to have each person individually choose a strategy to which they will commit.

4. Keeping Track: If your group as a whole makes a commitment to
a strategy, decide how you will track the results.
Examples: Set a date on
which all staff will notice and rate the degree to which students have followed
the routine well; or have each teacher keep a “scorecard” on how well the
routine has worked for a week. If each individual is working independently on a
routine, set up a means of gathering data and reporting the results. In either
case, the results can be anonymously gathered, collated, and reported back to
the staff. Set a date to do so.

Think/Ink/Pair/Share (10
minutes):

Think/Ink: Consider the importance to adolescents of
sharing in decision-making and problem-solving, as described in the Hoyler
article. Write down some thoughts about how a structure like a problem-solving
meeting can feed their need to feel competent and
autonomous.

Pair: Share with a partner what you have
written.

Share: Have a few people share their thinking with the
whole group.

Article: Everybody Grows with
CPR

Before the meeting
Read the article and think of
the “Benjamins” in your classroom. Write down a few thoughts about how a daily
community-building meeting (CPR) in advisory might help students who are
withdrawn or who actively push back in school.

During the
meeting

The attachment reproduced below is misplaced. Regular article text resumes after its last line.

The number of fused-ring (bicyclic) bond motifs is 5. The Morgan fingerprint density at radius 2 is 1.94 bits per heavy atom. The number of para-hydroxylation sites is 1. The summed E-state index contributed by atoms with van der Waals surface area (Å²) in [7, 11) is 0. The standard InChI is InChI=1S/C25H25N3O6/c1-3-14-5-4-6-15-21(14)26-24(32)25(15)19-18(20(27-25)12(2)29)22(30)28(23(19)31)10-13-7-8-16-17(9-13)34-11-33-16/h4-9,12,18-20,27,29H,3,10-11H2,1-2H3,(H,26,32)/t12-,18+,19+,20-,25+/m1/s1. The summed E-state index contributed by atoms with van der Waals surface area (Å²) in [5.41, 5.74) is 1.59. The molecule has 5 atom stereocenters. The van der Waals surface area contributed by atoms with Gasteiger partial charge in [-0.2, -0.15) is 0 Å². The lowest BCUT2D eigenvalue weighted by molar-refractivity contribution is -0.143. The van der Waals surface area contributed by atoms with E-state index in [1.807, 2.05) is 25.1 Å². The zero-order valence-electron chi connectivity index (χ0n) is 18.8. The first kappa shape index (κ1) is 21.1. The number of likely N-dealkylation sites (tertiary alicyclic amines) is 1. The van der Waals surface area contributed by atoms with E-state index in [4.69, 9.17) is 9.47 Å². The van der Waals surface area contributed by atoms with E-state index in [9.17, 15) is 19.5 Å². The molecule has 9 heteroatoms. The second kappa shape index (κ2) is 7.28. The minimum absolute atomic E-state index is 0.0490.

Discussion is held in a circle, or in more than one circle if
group is large.

Greeting (1 minute): Greet the people on either
side of you with a high-five.

Triads (5-10 minutes): Share about
students who seem withdrawn or resistant.

Carousel (15 minutes):
Create four groups and assign each a marker color. Groups choose a scribe and a
reader.

Set up four large pieces of chart paper labeled with the four key
adolescent social-emotional needs: autonomy, competence, relationship, and fun.
Each group is assigned one of the needs. Group members list all the ways they
work to meet that need, in CPR, in other advisory activities, in class hours,
and in school-wide activities.

Groups then move through the “carousel” of
charts, writing any additional ideas at each one, using their assigned marker
color. At the end, a representative from each group reads the group’s list
aloud, including the ideas added by others.
Partner share (10 minutes): How
does meeting the four primary needs of adolescents improve the chances that they
will succeed in school?
Share a few ideas.

Article study sessions
support professional growth

The purpose of these sessions is to provide a
structure that allows for a fruitful professional exchange of ideas in a brief
amount of time. The structure includes an assignment for preparation before the
meeting, a greeting to launch the time together, a format for considering
individually and as a group what has been said in the article, and implications
for your own teaching practice. The meetings end on a reflective note and
sometimes include a group or individual decision to act.

Linda
Crawford is the director of Origins

This article first appeared in Developmental Designs: A Middle-Level Newsletter, Winter 2011